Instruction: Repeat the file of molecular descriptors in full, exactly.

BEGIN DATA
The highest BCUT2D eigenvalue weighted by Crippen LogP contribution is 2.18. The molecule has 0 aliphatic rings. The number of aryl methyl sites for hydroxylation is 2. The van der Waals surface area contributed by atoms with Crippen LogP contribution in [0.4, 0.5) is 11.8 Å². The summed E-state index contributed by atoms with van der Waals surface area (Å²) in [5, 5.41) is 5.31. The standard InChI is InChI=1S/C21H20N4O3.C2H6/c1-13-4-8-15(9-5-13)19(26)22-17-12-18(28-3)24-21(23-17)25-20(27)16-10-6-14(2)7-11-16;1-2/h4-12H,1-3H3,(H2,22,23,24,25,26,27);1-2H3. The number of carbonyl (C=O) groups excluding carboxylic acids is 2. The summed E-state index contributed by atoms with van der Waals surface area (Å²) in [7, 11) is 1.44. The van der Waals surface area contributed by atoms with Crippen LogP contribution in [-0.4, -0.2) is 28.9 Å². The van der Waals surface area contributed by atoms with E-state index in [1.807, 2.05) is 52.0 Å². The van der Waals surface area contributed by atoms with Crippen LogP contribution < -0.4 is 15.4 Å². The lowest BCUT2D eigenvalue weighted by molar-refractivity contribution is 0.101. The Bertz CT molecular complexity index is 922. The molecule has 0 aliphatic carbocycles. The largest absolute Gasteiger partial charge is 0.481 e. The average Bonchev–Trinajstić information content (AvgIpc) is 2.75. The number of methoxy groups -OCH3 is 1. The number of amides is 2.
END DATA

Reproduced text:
The highest BCUT2D eigenvalue weighted by Crippen LogP contribution is 2.18. The molecule has 0 aliphatic rings. The number of aryl methyl sites for hydroxylation is 2. The van der Waals surface area contributed by atoms with Crippen LogP contribution in [0.4, 0.5) is 11.8 Å². The summed E-state index contributed by atoms with van der Waals surface area (Å²) in [5, 5.41) is 5.31. The standard InChI is InChI=1S/C21H20N4O3.C2H6/c1-13-4-8-15(9-5-13)19(26)22-17-12-18(28-3)24-21(23-17)25-20(27)16-10-6-14(2)7-11-16;1-2/h4-12H,1-3H3,(H2,22,23,24,25,26,27);1-2H3. The number of carbonyl (C=O) groups excluding carboxylic acids is 2. The summed E-state index contributed by atoms with van der Waals surface area (Å²) in [7, 11) is 1.44. The van der Waals surface area contributed by atoms with Crippen LogP contribution in [-0.4, -0.2) is 28.9 Å². The van der Waals surface area contributed by atoms with E-state index in [1.807, 2.05) is 52.0 Å². The van der Waals surface area contributed by atoms with Crippen LogP contribution < -0.4 is 15.4 Å². The lowest BCUT2D eigenvalue weighted by molar-refractivity contribution is 0.101. The Bertz CT molecular complexity index is 922. The molecule has 0 aliphatic carbocycles. The largest absolute Gasteiger partial charge is 0.481 e. The average Bonchev–Trinajstić information content (AvgIpc) is 2.75. The number of methoxy groups -OCH3 is 1. The number of amides is 2.